##### 3.2. FQR Base System

The authors in [25] apply the abovementioned properties of quorum systems to design a FQR system. The frequency-hopping sequence of an SU in FQR is constructed by assigning frequencies to *t* timeslots in one period *X*, which is denoted by , where contains a tuple of (*timeslot index, frequency index*) and represents the frequency index at timeslot *t* in a period. In FQR, an SU generates two different hopping sequences: a sending sequence and a receiving sequence. If an SU has data to transmit, it follows a sending sequence, otherwise, a receiving sequence. For example, consider that a sender and a receiver use a (7, 3) different set, that is, and . And, a cyclic quorum system is constructed from . Thus, the sender and the receiver can select a random number and obtain a quorum and , respectively (e.g., ). A sender node constructs a sending sequence *X* by assigning a frequency index to the timeslot *i* using , where and . Then, it obtains . A receiver node constructs a receiving sequence *Y* by assigning frequency index to the timeslot *i* using , where and . Then, it obtains . Additionally, permuting frequency indexes in each frame of *X* is done as a last step for constructing FQR sequences.

Figure 1(a) shows FQR sequences of both sender and receiver, respectively. It also shows that the sender and receiver rendezvous on frequency 1 at time . The upper bound of TTR of FQR system is only timeslots, which is approximately, equal to *N*. In AFQR, one more timeslot is added into each frame of the *X* sequence, and it is assigned a random frequency such that , where is a quorum selected by the sender. That is, the selected frequency is inserted into a random timeslot in each frame as shown in Figure 1(c). Although this will increase the length of the time period (i.e., timeslots), the expected number of rendezvous within timeslots also increases to . The selected frequency index 5 is added to the sequence in Figure 1(c); thus, one more rendezvous on frequency 5 at time is provided. The techniques used in FQR and AFQR such as scrambling the hopping sequence and inserting additional timeslots make it difficult for a jammer to predict the hopping sequences. However, these schemes are not appropriate in an emergency or tactical scenario where time synchronization between randomly meeting nodes cannot be assumed. Figures 1(b) and 1(d) show that a clock shift nullifies the guaranteed upper bound of rendezvous.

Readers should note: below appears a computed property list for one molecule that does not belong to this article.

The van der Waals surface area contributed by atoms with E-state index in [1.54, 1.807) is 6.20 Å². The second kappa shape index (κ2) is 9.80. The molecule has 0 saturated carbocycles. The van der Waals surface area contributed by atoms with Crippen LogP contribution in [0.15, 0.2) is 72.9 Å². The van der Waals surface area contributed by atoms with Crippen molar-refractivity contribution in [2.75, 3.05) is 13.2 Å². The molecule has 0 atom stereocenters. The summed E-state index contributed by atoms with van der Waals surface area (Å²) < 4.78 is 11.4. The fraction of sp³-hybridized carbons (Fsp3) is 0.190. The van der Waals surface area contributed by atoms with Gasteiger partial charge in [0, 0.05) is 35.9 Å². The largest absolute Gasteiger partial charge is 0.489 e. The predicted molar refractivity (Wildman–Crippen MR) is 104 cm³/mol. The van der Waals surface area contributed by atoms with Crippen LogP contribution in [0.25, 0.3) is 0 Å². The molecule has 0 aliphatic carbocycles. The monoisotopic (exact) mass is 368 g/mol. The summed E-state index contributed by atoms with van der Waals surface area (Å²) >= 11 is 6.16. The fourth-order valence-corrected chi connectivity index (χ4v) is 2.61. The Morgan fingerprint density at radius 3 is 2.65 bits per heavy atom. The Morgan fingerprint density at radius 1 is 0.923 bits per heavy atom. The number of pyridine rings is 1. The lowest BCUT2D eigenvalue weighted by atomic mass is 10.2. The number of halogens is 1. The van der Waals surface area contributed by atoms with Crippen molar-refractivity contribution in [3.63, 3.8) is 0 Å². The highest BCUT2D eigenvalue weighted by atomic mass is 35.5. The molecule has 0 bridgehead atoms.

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##### 3.3. ACH Base System

In ACH system, the TTR between any pair of CH sequences is upper bounded without requiring clock synchronization by exploiting two properties of the array-based quorum systems: the intersection property and the rotation closure property. Let *u* denote the CH sequence of an SU and *T* denote a period of the CH sequence: , where is the channel index of sequence *u* in the timeslot of a CH period. The SUs in ACH generate their CH sequences by using an array-based quorum system and assigning channel index values to quorums’ columns or spans. The sender and receiver construct different CH sequences for rendezvous in ACH. The sender assigns *N* channel indexes to the *N* columns of an array, , such that each column has different channel indexes and all array elements in the same column are assigned the same channel index. If we denote the channel index value assigned to the column, where , the sequence of the sender will be constructed by the following way: , where . The receiver assigns *N* channel indexes to the *N* spans of an array, , such that each span has a different channel index and all array elements in the same span are assigned the same channel index. Let denote the span and denote the channel index value assigned to the , where . The sequence of the receiver will be constructed in the following way: if , where . Therefore, the sender’s sequence *u* and receiver’s sequence *v* are generated by using the two arrays, and the period of the sequences will be . Figure 2 shows an example of the ACH system when .

Without loss of generality, the sender’s sequence *u* starts first and then *i* timeslots later, the receiver’s sequence *v* starts. The operation rotate yields a new CH sequence , where all the elements in the same column are assigned the same channel index. Thus, and *v* have *N* distinct rendezvous channels within a sequence period . It is obvious that the asynchronous rendezvous problem is solved in ACH system since the sender and receiver CH sequences satisfy the rotation closure property.

##### 3.4. The Sequence Sensing Jamming Attacks